There are a host of factors that can make emergency contraception fail, from not taking it soon enough to continuing to have unprotected sex after you take it. Here are 4 times you may still end up pregnant when you take it.
1. You get sick after taking it
A number of people react differently to contraceptives. If you’re part of the people who get nauseous and even throw up after a few hours of taking it, chances are, it didn’t do the work it was supposed to do. If you vomit within three hours of taking the morning-after pill, you might need to take another pill.
2. You don’t take it soon enough
Timing is extremely important about these contraceptives. Some can be taken within 72 hours (three days) of unprotected sex while for others it’s up to 5 days but the catch is that, the sooner you take it, the more likely it is to work. If you wait for 72 hours or more to take it, your chances of getting pregnant will still be high.
3. You take it during ovulation
Sperm can live inside your body for up to five days after sex, waiting for an egg to join up with. If you ovulate during that time, the sperm and egg can meet and cause pregnancy. Morning-after pills work by temporarily stopping ovulation, but if your ovary has already released an egg, the morning after pill won’t keep you from getting pregnant.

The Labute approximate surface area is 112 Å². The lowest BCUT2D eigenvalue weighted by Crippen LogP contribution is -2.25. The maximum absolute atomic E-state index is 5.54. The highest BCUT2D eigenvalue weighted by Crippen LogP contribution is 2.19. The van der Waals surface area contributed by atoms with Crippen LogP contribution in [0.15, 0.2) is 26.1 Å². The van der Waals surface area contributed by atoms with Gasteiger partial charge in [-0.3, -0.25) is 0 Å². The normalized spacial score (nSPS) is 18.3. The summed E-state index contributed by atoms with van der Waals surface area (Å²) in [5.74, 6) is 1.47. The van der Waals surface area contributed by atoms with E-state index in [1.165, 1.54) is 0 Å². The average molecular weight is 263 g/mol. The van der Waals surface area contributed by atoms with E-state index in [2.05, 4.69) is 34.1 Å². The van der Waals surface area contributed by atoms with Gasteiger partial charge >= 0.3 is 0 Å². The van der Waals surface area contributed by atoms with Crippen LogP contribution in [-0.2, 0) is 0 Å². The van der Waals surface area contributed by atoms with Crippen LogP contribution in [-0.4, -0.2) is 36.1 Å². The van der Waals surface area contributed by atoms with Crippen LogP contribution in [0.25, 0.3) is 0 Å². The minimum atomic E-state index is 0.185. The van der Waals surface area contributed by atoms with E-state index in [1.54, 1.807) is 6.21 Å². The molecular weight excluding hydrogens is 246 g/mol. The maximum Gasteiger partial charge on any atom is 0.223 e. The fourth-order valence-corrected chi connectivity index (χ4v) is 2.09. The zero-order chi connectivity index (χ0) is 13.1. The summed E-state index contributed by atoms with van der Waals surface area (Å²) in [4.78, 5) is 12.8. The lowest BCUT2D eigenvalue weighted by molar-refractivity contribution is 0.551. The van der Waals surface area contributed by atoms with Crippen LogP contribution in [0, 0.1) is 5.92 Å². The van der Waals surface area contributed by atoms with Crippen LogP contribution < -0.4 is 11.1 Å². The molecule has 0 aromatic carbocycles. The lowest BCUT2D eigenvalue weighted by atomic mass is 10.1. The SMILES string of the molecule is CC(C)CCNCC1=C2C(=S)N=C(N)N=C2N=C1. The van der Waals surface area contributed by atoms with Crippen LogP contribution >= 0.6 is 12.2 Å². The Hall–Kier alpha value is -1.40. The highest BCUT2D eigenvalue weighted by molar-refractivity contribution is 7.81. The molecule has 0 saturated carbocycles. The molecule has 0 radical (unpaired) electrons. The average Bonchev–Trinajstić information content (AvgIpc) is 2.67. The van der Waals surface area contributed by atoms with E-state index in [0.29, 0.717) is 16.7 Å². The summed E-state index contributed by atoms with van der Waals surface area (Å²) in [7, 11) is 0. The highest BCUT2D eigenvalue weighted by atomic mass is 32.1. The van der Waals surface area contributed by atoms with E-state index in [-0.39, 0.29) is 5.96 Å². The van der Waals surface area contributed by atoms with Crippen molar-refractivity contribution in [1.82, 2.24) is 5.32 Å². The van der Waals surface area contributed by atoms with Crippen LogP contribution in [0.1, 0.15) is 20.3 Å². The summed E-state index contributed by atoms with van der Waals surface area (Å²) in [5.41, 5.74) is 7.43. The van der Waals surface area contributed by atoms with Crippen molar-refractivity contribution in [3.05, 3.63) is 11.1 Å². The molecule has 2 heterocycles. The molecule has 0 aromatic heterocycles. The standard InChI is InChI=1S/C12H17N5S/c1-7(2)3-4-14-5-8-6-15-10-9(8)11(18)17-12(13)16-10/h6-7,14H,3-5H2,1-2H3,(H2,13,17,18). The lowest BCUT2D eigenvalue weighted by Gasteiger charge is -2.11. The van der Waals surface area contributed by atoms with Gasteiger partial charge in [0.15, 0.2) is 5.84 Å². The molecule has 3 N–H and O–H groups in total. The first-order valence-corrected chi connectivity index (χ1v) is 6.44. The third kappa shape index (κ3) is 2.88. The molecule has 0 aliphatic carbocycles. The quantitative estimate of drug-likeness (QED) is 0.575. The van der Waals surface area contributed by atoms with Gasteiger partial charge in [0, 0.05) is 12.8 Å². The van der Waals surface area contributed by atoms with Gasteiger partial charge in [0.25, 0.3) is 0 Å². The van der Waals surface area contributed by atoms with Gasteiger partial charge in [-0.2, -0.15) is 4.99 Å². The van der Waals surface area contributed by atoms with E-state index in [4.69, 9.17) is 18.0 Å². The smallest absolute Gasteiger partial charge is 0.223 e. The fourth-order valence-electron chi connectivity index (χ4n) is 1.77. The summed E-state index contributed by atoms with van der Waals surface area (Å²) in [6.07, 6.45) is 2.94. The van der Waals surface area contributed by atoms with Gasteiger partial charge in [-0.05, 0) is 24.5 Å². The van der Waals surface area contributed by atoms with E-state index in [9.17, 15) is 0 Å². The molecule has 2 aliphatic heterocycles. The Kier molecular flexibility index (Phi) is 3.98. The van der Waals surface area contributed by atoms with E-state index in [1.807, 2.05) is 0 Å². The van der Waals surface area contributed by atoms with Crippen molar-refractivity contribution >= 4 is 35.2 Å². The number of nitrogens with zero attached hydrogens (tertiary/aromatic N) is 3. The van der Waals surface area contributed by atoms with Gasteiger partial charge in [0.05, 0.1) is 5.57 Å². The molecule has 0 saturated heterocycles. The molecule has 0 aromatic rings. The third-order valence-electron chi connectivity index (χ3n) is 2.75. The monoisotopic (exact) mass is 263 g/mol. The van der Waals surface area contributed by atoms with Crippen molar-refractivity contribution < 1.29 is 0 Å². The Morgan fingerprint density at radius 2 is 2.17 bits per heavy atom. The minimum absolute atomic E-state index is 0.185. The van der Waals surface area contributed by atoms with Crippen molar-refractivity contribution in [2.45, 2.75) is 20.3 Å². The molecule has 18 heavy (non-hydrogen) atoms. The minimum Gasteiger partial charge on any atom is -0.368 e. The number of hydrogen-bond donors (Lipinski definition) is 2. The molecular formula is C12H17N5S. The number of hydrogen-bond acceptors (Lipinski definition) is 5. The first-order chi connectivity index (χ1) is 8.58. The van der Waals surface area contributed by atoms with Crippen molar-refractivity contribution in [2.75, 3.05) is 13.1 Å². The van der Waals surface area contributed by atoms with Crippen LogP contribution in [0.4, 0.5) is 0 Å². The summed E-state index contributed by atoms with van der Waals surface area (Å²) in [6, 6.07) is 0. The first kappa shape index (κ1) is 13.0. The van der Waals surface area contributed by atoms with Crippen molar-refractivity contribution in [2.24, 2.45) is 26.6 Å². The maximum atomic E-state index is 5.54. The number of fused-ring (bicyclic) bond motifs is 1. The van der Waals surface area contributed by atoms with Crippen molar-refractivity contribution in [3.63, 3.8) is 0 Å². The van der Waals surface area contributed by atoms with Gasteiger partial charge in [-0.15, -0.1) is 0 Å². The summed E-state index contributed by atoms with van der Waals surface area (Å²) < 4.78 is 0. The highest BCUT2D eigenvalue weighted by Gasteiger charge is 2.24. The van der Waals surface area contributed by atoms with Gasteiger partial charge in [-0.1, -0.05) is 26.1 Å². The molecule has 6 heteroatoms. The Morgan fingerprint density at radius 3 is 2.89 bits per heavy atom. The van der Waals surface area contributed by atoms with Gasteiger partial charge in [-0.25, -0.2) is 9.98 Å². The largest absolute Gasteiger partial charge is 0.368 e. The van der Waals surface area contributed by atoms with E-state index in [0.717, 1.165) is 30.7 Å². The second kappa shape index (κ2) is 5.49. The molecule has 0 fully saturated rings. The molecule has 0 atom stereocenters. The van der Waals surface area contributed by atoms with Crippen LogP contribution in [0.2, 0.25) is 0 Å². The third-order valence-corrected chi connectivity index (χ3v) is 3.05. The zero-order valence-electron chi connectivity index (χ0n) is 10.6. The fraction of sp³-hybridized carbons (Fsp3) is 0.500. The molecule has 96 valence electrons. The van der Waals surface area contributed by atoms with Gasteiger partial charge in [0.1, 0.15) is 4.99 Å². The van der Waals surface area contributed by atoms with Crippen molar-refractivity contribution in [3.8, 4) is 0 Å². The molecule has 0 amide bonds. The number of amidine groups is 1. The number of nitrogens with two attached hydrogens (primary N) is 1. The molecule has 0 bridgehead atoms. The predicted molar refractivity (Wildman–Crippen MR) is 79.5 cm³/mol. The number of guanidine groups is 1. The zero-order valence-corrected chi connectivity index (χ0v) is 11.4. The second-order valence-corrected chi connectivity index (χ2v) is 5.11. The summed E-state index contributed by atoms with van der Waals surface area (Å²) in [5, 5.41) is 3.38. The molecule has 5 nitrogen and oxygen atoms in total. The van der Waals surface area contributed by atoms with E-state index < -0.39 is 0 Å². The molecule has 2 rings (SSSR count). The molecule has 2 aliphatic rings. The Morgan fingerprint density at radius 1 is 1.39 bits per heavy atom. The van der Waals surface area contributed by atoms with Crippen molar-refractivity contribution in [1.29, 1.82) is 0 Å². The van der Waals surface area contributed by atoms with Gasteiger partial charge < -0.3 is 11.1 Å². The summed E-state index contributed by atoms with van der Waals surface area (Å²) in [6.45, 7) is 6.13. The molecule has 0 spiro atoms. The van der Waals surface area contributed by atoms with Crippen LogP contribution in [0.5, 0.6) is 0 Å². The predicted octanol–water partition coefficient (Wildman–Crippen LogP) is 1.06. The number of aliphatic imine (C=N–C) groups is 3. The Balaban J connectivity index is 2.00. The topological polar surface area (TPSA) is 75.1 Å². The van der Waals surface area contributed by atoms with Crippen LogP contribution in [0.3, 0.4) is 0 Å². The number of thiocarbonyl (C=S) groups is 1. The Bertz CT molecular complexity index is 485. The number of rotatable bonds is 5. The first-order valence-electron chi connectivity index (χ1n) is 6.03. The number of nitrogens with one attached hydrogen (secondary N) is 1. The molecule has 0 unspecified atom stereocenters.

4. You have a high BMI
The morning-after pill doesn’t work as well for certain body types – especially if you have a high body mass index (BMI). Some research has also suggested that the morning after pill can be less effective for women who have a high body mass index (so who are overweight or obese).
As much as possible, try and use a condom to reduce your risk of getting pregnant and to protect yourself from STIs.
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